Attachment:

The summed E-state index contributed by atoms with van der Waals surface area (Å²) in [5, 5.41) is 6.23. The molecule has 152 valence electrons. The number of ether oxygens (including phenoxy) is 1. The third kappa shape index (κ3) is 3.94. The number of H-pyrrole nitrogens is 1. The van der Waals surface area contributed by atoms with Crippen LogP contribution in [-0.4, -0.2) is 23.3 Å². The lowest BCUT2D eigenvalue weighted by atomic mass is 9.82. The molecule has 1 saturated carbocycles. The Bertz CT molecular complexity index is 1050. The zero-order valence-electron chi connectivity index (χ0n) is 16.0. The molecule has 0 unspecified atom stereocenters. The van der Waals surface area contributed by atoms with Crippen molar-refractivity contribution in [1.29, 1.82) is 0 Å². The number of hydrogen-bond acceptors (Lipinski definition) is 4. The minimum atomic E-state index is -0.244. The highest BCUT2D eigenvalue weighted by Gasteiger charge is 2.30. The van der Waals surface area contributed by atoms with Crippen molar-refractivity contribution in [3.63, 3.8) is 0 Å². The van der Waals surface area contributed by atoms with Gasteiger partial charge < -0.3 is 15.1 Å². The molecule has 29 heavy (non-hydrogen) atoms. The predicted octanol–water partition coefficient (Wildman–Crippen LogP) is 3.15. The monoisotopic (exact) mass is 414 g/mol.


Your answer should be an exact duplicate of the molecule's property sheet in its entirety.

The summed E-state index contributed by atoms with van der Waals surface area (Å²) in [5, 5.41) is 6.23. The molecule has 152 valence electrons. The number of ether oxygens (including phenoxy) is 1. The third kappa shape index (κ3) is 3.94. The number of H-pyrrole nitrogens is 1. The van der Waals surface area contributed by atoms with Crippen LogP contribution in [-0.4, -0.2) is 23.3 Å². The lowest BCUT2D eigenvalue weighted by atomic mass is 9.82. The molecule has 1 saturated carbocycles. The Bertz CT molecular complexity index is 1050. The zero-order valence-electron chi connectivity index (χ0n) is 16.0. The molecule has 0 unspecified atom stereocenters. The van der Waals surface area contributed by atoms with Crippen molar-refractivity contribution in [1.29, 1.82) is 0 Å². The number of hydrogen-bond acceptors (Lipinski definition) is 4. The minimum atomic E-state index is -0.244. The highest BCUT2D eigenvalue weighted by Gasteiger charge is 2.30. The van der Waals surface area contributed by atoms with Crippen molar-refractivity contribution in [3.63, 3.8) is 0 Å². The van der Waals surface area contributed by atoms with Gasteiger partial charge < -0.3 is 15.1 Å². The molecule has 29 heavy (non-hydrogen) atoms. The predicted octanol–water partition coefficient (Wildman–Crippen LogP) is 3.15. The monoisotopic (exact) mass is 414 g/mol.